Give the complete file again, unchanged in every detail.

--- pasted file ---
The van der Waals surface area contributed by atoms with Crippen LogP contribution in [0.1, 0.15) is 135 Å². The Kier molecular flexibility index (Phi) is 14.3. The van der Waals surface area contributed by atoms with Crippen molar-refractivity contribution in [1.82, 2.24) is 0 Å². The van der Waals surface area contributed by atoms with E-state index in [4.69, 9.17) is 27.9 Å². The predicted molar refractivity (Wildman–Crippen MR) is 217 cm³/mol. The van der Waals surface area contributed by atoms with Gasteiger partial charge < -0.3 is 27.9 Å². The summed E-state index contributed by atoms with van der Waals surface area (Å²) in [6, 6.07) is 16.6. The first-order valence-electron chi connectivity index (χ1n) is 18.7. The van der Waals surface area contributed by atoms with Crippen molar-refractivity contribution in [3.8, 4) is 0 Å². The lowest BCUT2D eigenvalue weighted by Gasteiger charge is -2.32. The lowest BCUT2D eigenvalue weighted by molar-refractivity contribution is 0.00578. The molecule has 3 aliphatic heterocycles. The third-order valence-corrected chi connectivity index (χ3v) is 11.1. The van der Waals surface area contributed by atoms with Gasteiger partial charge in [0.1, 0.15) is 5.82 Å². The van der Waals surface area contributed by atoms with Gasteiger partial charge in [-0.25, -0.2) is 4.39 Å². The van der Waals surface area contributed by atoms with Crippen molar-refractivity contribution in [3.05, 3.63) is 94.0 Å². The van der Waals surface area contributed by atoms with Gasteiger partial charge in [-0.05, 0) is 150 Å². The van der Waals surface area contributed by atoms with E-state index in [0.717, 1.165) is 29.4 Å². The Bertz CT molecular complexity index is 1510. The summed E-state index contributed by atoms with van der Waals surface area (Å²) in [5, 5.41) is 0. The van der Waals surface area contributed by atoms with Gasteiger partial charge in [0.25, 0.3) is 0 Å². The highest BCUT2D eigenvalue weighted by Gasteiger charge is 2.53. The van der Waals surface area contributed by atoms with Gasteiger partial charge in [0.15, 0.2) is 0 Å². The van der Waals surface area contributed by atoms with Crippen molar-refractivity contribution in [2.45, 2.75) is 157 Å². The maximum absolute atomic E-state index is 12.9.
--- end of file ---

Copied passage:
The van der Waals surface area contributed by atoms with Crippen LogP contribution in [0.1, 0.15) is 135 Å². The Kier molecular flexibility index (Phi) is 14.3. The van der Waals surface area contributed by atoms with Crippen molar-refractivity contribution in [1.82, 2.24) is 0 Å². The van der Waals surface area contributed by atoms with E-state index in [4.69, 9.17) is 27.9 Å². The predicted molar refractivity (Wildman–Crippen MR) is 217 cm³/mol. The van der Waals surface area contributed by atoms with Gasteiger partial charge < -0.3 is 27.9 Å². The summed E-state index contributed by atoms with van der Waals surface area (Å²) in [6, 6.07) is 16.6. The first-order valence-electron chi connectivity index (χ1n) is 18.7. The van der Waals surface area contributed by atoms with Crippen molar-refractivity contribution in [3.8, 4) is 0 Å². The lowest BCUT2D eigenvalue weighted by Gasteiger charge is -2.32. The lowest BCUT2D eigenvalue weighted by molar-refractivity contribution is 0.00578. The molecule has 3 aliphatic heterocycles. The third-order valence-corrected chi connectivity index (χ3v) is 11.1. The van der Waals surface area contributed by atoms with Gasteiger partial charge in [0.1, 0.15) is 5.82 Å². The van der Waals surface area contributed by atoms with Gasteiger partial charge in [-0.25, -0.2) is 4.39 Å². The van der Waals surface area contributed by atoms with Crippen molar-refractivity contribution in [3.05, 3.63) is 94.0 Å². The van der Waals surface area contributed by atoms with Gasteiger partial charge in [-0.05, 0) is 150 Å². The van der Waals surface area contributed by atoms with E-state index in [0.717, 1.165) is 29.4 Å². The Bertz CT molecular complexity index is 1510. The summed E-state index contributed by atoms with van der Waals surface area (Å²) in [5, 5.41) is 0. The van der Waals surface area contributed by atoms with Gasteiger partial charge in [0.25, 0.3) is 0 Å². The highest BCUT2D eigenvalue weighted by Gasteiger charge is 2.53. The van der Waals surface area contributed by atoms with Gasteiger partial charge in [0.15, 0.2) is 0 Å². The van der Waals surface area contributed by atoms with Crippen molar-refractivity contribution in [2.45, 2.75) is 157 Å². The maximum absolute atomic E-state index is 12.9.